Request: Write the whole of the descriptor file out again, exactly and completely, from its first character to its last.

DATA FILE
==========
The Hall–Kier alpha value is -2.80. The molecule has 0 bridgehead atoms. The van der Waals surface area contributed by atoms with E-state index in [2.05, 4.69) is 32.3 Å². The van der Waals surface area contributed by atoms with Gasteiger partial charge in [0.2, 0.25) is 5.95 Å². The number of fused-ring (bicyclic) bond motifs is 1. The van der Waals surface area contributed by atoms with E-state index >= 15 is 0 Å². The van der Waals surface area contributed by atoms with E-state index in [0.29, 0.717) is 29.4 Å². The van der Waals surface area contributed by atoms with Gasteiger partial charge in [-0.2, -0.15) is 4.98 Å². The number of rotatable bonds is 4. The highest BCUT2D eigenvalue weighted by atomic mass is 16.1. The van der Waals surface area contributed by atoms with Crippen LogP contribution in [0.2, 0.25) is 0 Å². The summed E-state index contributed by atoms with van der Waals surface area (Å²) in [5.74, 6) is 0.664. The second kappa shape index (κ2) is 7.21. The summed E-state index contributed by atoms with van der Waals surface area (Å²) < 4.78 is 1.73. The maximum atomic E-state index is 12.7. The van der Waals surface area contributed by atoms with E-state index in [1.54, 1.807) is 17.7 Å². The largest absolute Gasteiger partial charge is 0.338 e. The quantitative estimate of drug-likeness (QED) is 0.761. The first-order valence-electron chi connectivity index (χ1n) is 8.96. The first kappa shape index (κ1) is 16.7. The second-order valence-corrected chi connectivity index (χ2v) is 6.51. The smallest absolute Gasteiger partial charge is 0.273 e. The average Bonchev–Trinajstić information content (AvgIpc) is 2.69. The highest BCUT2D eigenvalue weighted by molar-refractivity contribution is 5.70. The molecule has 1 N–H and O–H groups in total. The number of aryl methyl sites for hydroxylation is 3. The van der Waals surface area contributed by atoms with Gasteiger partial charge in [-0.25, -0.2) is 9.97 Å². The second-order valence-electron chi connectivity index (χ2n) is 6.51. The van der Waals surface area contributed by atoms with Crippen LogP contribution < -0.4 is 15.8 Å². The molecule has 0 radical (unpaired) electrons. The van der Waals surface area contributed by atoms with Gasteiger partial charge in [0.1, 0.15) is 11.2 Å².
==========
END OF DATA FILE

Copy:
The Hall–Kier alpha value is -2.80. The molecule has 0 bridgehead atoms. The van der Waals surface area contributed by atoms with E-state index in [2.05, 4.69) is 32.3 Å². The van der Waals surface area contributed by atoms with Gasteiger partial charge in [0.2, 0.25) is 5.95 Å². The number of fused-ring (bicyclic) bond motifs is 1. The van der Waals surface area contributed by atoms with E-state index >= 15 is 0 Å². The van der Waals surface area contributed by atoms with E-state index in [0.29, 0.717) is 29.4 Å². The van der Waals surface area contributed by atoms with Gasteiger partial charge in [-0.2, -0.15) is 4.98 Å². The number of rotatable bonds is 4. The highest BCUT2D eigenvalue weighted by atomic mass is 16.1. The van der Waals surface area contributed by atoms with Crippen LogP contribution in [0.2, 0.25) is 0 Å². The summed E-state index contributed by atoms with van der Waals surface area (Å²) in [5.74, 6) is 0.664. The second kappa shape index (κ2) is 7.21. The summed E-state index contributed by atoms with van der Waals surface area (Å²) < 4.78 is 1.73. The maximum atomic E-state index is 12.7. The van der Waals surface area contributed by atoms with E-state index in [1.54, 1.807) is 17.7 Å². The largest absolute Gasteiger partial charge is 0.338 e. The quantitative estimate of drug-likeness (QED) is 0.761. The first-order valence-electron chi connectivity index (χ1n) is 8.96. The first kappa shape index (κ1) is 16.7. The second-order valence-corrected chi connectivity index (χ2v) is 6.51. The smallest absolute Gasteiger partial charge is 0.273 e. The average Bonchev–Trinajstić information content (AvgIpc) is 2.69. The highest BCUT2D eigenvalue weighted by molar-refractivity contribution is 5.70. The molecule has 1 N–H and O–H groups in total. The number of aryl methyl sites for hydroxylation is 3. The van der Waals surface area contributed by atoms with Gasteiger partial charge in [-0.25, -0.2) is 9.97 Å². The second-order valence-electron chi connectivity index (χ2n) is 6.51. The van der Waals surface area contributed by atoms with Crippen LogP contribution < -0.4 is 15.8 Å². The molecule has 0 radical (unpaired) electrons. The van der Waals surface area contributed by atoms with Gasteiger partial charge in [0.1, 0.15) is 11.2 Å².